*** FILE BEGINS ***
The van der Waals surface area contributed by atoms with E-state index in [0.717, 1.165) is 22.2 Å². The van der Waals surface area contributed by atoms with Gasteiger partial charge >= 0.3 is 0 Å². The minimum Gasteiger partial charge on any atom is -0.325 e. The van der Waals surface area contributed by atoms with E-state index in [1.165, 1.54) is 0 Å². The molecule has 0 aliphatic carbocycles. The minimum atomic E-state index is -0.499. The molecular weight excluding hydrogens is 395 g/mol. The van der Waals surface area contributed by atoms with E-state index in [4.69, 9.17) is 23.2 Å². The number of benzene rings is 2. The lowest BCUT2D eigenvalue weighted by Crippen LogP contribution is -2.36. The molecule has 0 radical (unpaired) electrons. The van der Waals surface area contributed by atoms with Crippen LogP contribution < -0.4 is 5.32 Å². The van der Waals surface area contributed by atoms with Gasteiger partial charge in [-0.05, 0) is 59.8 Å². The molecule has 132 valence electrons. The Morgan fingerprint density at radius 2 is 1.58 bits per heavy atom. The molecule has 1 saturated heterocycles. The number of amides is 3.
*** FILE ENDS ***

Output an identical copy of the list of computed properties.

The van der Waals surface area contributed by atoms with E-state index in [0.717, 1.165) is 22.2 Å². The van der Waals surface area contributed by atoms with Gasteiger partial charge >= 0.3 is 0 Å². The minimum Gasteiger partial charge on any atom is -0.325 e. The van der Waals surface area contributed by atoms with E-state index in [1.165, 1.54) is 0 Å². The molecule has 0 aliphatic carbocycles. The minimum atomic E-state index is -0.499. The molecular weight excluding hydrogens is 395 g/mol. The van der Waals surface area contributed by atoms with E-state index in [4.69, 9.17) is 23.2 Å². The number of benzene rings is 2. The lowest BCUT2D eigenvalue weighted by Crippen LogP contribution is -2.36. The molecule has 0 radical (unpaired) electrons. The van der Waals surface area contributed by atoms with Crippen LogP contribution < -0.4 is 5.32 Å². The van der Waals surface area contributed by atoms with Gasteiger partial charge in [-0.05, 0) is 59.8 Å². The molecule has 132 valence electrons. The Morgan fingerprint density at radius 2 is 1.58 bits per heavy atom. The molecule has 1 saturated heterocycles. The number of amides is 3.